6. I think one thing that might not be understood by some of the Apple comment box defenders of the “valuable experience” of underage work is how factory work works in China. Generally the factory employees live at the factory, dormitory style. There’s a big difference between even minimal parental supervision while working at a suburban mall while going to high school and moving away from home, undereducatd, and into a totally unsupervised living situation. I wonder how many of those same defending commenters would put their teen-aged daughter or son on an overnight bus to Dongguan.

  7. Apple’s track record, and inaction widely discussed in niches of China CSR, may come back to haunt them indeed.

  8. Hi Adam,

    Fanboys, whether for Apple’s, China’s, or America’s technocrats, are annoying, but in this instance I don’t think they’re all wrong. Many people are just pointing out that Apple is being comparatively open about this, and we shouldn’t be so naive as to think other companies aren’t worse offenders… From the article it does look like some issues are so egregious and ongoing that they should have been fixed by now. Are there any Western firms that have managed to enforce their internal workplace/safety standards in Chinese companies? We all know the Chinese companies have a lot of latitude to evade domestic regulations. I imagine those same managers would do everything in their power to avoid meddling by their customers, too. Obviously that hasn’t stopped Apple (and all the rest of corporate America) from climbing in bed with them. Is it too sanguine to imagine that Apple is, by divulging this information about their vendors, actually trying to ‘move the ball’ a bit with respect to worker’s rights?

  9. Future historians are sure going to be confused by Apple. Between the fanboys and the breathless coverage from the news media (which covers Apple’s every move, while ignoring whole swathes of the tech industry), it will be difficult to appreciate Apple’s true significance. A lot of noise to filter out in the primary sources.

    Whereas we know how Bill Gates will be remembered — as another Andrew Carnegie: a Captain of Industry who retired and spent the rest of his life giving away his wealth. If Microsoft isn’t exactly another US Steel, then at least it’s another IBM. But Apple? It’d be amusing to see how it’s perceived in another, say, fifty years.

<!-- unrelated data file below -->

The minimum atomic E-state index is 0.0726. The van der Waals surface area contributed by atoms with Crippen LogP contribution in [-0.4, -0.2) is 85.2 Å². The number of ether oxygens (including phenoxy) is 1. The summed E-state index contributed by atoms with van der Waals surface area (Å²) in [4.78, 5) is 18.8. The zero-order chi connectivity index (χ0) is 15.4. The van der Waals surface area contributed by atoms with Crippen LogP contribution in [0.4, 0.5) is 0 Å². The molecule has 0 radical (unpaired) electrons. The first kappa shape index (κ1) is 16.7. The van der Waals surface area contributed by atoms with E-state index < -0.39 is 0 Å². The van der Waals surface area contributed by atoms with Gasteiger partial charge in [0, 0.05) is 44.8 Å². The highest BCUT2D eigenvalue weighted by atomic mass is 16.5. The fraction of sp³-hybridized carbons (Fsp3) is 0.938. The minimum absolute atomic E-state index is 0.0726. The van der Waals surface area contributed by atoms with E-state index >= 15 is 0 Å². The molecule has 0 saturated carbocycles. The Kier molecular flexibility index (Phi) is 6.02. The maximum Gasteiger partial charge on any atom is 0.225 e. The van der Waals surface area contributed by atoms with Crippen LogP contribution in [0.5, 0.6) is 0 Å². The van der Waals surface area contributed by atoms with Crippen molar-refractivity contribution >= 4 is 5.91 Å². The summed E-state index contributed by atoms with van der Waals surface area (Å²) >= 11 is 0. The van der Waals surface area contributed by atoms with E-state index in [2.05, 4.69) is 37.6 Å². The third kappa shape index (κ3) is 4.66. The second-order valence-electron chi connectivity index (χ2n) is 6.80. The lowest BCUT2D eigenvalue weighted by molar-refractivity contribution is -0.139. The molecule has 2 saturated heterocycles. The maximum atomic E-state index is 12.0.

10. Adam.

    when reading through the comments on the article, and on others like it, I think it is important to keep in mind that in reality they are a minority. that while 20-30 of them may come out and support Apple, it is largely because they really have no idea of the actual conditions on the ground, or the proper context by which those facts should be considered.

    Case in point is the entire argument that apple somehow being ahead of everyone else as something to celebrate. first off, Apple made that comment as a quote from a supplier and second, anyone who knows anything about the programs of their competitors know that it just is not true.

    At the same time, for those who do not have a manufacturing backgroud (much less factory audit expoerience), then this report is simply all true. No need to question anything. Of course their suppliers – while exposing their employees to chemicals, employing underage workers, and not paying for over time – are meeting the ethical requirements of Apple at a rate of 95%.. of course, it does not represent the reality, but this report is not meant to represent reality. It is meant to placate NGOs and media.

    Were it meant to be a real open piece, then it would have (1) built on the 2009 report (which was – while scary – an excellent report that showed real transperancy) (2) included the Foxconn and Wintek issues that were faced this year – namely the suicide of one worker and 100 others who were hospitalized through chemical exposure and (3) it would have named suppliers who had acutally had contracts pulled for labor violations.

    But it didn’t. In fact, it did everything but that.

    Which, leads me to my last point. End of day, while there are a number of people who are willing to go out and support Apple’s efforts, they are doing the company a huge disservice at the end of the day. Apple will, if these issues persist, ultimately spend their brand equity on a problem that requires little money to work through. They will never have a 100% record (the critics are right on that), but that is not an excuse for not trying.. and the fact that 2500 people went on strike last month at the same wintek facility saw 100 people go to the hospital, it is clear to me that there will be a point where the Chiense consumers tell Apple that its products can be made and sold somewhere else.

    So, to sum up (sorry.. I know this is long), it you are a a true Apple cult member, you should be pressing for Steve Jobs to take real tangible steps. Nike, Mattel, and others have already paid the price for failing to act, and Apple could very well be the next case study.